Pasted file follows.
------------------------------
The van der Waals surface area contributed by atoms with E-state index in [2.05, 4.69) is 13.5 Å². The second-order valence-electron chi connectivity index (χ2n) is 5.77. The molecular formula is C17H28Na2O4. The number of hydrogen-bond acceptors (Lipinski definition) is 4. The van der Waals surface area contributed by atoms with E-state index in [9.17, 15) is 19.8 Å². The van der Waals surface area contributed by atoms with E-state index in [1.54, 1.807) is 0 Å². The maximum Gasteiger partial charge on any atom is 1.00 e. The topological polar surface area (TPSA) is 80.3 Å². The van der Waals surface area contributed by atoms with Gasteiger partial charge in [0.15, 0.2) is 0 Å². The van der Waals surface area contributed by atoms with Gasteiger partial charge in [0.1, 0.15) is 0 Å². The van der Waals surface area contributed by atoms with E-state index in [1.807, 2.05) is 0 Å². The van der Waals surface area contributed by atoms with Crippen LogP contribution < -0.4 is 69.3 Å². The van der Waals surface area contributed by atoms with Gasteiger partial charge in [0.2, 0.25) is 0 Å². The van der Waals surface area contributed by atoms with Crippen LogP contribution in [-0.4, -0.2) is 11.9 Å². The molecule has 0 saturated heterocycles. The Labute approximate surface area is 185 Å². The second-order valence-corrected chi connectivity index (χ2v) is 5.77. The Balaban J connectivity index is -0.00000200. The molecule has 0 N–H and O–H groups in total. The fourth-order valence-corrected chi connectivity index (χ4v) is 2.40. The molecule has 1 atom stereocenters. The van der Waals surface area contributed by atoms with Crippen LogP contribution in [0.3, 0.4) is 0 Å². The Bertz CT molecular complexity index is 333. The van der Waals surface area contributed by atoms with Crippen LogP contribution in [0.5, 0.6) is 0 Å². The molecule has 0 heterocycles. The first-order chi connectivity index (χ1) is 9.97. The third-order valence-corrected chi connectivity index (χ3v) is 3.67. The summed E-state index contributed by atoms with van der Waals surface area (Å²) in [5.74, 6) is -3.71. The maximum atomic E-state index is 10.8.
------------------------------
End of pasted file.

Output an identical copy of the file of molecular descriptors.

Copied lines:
The van der Waals surface area contributed by atoms with E-state index in [2.05, 4.69) is 13.5 Å². The second-order valence-electron chi connectivity index (χ2n) is 5.77. The molecular formula is C17H28Na2O4. The number of hydrogen-bond acceptors (Lipinski definition) is 4. The van der Waals surface area contributed by atoms with E-state index in [9.17, 15) is 19.8 Å². The van der Waals surface area contributed by atoms with E-state index in [1.54, 1.807) is 0 Å². The maximum Gasteiger partial charge on any atom is 1.00 e. The topological polar surface area (TPSA) is 80.3 Å². The van der Waals surface area contributed by atoms with Gasteiger partial charge in [0.15, 0.2) is 0 Å². The van der Waals surface area contributed by atoms with Gasteiger partial charge in [0.1, 0.15) is 0 Å². The van der Waals surface area contributed by atoms with E-state index in [1.807, 2.05) is 0 Å². The van der Waals surface area contributed by atoms with Crippen LogP contribution < -0.4 is 69.3 Å². The van der Waals surface area contributed by atoms with Gasteiger partial charge in [0.2, 0.25) is 0 Å². The van der Waals surface area contributed by atoms with Crippen LogP contribution in [-0.4, -0.2) is 11.9 Å². The molecule has 0 saturated heterocycles. The Labute approximate surface area is 185 Å². The second-order valence-corrected chi connectivity index (χ2v) is 5.77. The Balaban J connectivity index is -0.00000200. The molecule has 0 N–H and O–H groups in total. The fourth-order valence-corrected chi connectivity index (χ4v) is 2.40. The molecule has 1 atom stereocenters. The van der Waals surface area contributed by atoms with Crippen LogP contribution in [0.3, 0.4) is 0 Å². The Bertz CT molecular complexity index is 333. The van der Waals surface area contributed by atoms with Crippen LogP contribution in [0.5, 0.6) is 0 Å². The molecule has 0 heterocycles. The first-order chi connectivity index (χ1) is 9.97. The third-order valence-corrected chi connectivity index (χ3v) is 3.67. The summed E-state index contributed by atoms with van der Waals surface area (Å²) in [5.74, 6) is -3.71. The maximum atomic E-state index is 10.8.